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Municipal Tax Liens Afforded Protection By Court - June 25, 2014
Earlier this week, on June 25, 2014, a decision from the NJ Supreme Court has bolstered the position of tax sale certificate holders throughout New Jersey -- particularly those seeking to enforce their rights and foreclose upon a property where the property owner has sought bankruptcy protection. It is a landmark decision and it helps to solidify and protect the rights of tax lien holders and investors in a turbulent marketplace. The decision In re Princeton Office Park seems to set tax lien holders outside of the purview of bankruptcy plans reorganizing a debtor’s finances and seeking to modify the interest rate on such municipal tax liens.
In Princeton Office Park, the tax lien holder acquired a substantial tax lien interest in the subject real property, whereby subsequent taxes paid by the lien holder earned 18% interest pursuant to NJ statute. The property owner then filed a voluntary Chapter 11 bankruptcy petition and submitted a proposed bankruptcy plan whereby the tax lien holder’s interest rate would be reduced to 6%. The tax lien holder objected, but both the Bankruptcy Judge and the United States District Court disagreed and concluded that the interest rate was subject to modification by the bankruptcy plan. The tax lien holder then appealed to the United States Third Circuit Court of Appeals, on the basis that Congress had passed a specific law within the bankruptcy code prohibiting modification of the rights of holders of “tax claims”. Yet the term “tax claim” was undefined within that law. The Third Circuit then certified a single question to the NJ Supreme Court -- namely whether or not the holder of a tax sale certificate holds a tax lien so as to fall under the umbrella of a tax claim?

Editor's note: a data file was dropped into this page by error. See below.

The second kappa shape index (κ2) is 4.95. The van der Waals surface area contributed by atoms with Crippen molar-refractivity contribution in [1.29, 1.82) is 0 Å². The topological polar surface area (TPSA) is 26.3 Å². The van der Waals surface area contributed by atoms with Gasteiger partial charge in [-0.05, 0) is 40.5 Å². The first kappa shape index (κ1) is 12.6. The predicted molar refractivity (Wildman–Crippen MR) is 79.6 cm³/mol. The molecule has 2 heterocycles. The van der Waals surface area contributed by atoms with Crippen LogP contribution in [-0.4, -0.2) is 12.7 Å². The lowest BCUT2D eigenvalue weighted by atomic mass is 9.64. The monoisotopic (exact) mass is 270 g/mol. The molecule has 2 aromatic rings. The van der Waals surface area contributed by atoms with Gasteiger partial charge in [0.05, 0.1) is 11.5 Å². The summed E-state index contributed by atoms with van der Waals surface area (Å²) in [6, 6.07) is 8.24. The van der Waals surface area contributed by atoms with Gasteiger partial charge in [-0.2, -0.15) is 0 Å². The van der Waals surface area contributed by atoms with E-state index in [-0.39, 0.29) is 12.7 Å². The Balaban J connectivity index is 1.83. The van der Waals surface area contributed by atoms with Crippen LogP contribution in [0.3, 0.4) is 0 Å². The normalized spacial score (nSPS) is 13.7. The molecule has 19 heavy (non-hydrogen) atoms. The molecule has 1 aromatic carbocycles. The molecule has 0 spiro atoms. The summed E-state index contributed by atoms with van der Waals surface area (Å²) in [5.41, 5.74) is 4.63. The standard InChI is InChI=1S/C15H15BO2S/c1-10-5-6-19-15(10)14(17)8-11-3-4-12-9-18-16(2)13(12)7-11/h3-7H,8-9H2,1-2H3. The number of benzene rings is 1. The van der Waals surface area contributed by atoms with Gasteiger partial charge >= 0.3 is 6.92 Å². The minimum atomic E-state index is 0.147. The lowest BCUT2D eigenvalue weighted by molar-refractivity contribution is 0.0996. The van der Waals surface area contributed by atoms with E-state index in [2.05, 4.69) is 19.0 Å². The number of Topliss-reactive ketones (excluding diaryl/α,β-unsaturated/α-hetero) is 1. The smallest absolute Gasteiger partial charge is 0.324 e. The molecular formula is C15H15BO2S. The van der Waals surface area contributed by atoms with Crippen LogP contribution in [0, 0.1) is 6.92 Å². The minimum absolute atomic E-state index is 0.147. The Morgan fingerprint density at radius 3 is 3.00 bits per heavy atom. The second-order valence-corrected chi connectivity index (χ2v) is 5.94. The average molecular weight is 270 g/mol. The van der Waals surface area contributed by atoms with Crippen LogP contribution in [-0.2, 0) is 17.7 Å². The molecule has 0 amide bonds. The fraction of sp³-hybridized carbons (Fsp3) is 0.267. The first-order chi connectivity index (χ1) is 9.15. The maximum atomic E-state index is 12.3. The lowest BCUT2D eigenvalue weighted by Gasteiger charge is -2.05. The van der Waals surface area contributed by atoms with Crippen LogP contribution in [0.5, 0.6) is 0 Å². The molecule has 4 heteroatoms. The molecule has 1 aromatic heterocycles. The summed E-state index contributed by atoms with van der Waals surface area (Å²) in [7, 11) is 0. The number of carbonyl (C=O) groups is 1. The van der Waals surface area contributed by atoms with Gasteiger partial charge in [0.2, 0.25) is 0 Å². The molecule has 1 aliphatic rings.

On Wednesday, the NJ Supreme Court issued its response in the affirmative -- yes, a tax sale certificate holder holds a tax lien. Additionally, it is not merely a lien where the actual payment of taxes has been made and there remains no open and remaining tax claim -- but instead the tax lien continues to exist.
The question now returns to the Third Circuit for resolution, but the outcome seems unavoidable -- a tax lien holder’s claim is not subject to modification by a bankruptcy plan. Ultimately, either the full lien gets paid or else the lien holder may seek relief from the automatic stay provisions and move forward with its tax foreclosure against the property for the full amount (with full interest). This is a major boost to the rights and entitlements of tax lien holders and investors statewide in NJ, and it increases the enforceability of municipal tax sale certificates against real property -- thereby making them a more lucrative and attractive investment mechanism. Before engaging in any such detailed tax lien investments or properties involving such tax liens, it is advised that investors seek appropriate legal counsel for guidance specific to their investments and activities.
By Anthony L. Velasquez, Esq. (Hamilton, NJ)